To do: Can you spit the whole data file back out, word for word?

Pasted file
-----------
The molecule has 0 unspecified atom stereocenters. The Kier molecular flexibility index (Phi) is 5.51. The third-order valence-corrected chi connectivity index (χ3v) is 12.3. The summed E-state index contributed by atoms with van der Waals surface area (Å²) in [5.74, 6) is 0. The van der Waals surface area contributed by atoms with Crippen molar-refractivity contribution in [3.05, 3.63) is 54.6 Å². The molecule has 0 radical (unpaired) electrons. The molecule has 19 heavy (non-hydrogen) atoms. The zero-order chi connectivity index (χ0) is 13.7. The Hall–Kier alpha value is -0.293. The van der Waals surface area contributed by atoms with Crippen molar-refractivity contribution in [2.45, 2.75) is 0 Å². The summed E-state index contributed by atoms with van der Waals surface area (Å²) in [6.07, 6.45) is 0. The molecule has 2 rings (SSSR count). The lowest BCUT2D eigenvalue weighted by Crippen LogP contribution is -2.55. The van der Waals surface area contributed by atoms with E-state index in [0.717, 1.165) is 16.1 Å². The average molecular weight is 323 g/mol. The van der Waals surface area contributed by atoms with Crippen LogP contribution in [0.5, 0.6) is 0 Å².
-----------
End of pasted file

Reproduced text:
The molecule has 0 unspecified atom stereocenters. The Kier molecular flexibility index (Phi) is 5.51. The third-order valence-corrected chi connectivity index (χ3v) is 12.3. The summed E-state index contributed by atoms with van der Waals surface area (Å²) in [5.74, 6) is 0. The van der Waals surface area contributed by atoms with Crippen molar-refractivity contribution in [3.05, 3.63) is 54.6 Å². The molecule has 0 radical (unpaired) electrons. The molecule has 19 heavy (non-hydrogen) atoms. The zero-order chi connectivity index (χ0) is 13.7. The Hall–Kier alpha value is -0.293. The van der Waals surface area contributed by atoms with Crippen molar-refractivity contribution in [2.45, 2.75) is 0 Å². The summed E-state index contributed by atoms with van der Waals surface area (Å²) in [6.07, 6.45) is 0. The molecule has 2 rings (SSSR count). The lowest BCUT2D eigenvalue weighted by Crippen LogP contribution is -2.55. The van der Waals surface area contributed by atoms with E-state index in [0.717, 1.165) is 16.1 Å². The average molecular weight is 323 g/mol. The van der Waals surface area contributed by atoms with Crippen LogP contribution in [0.5, 0.6) is 0 Å².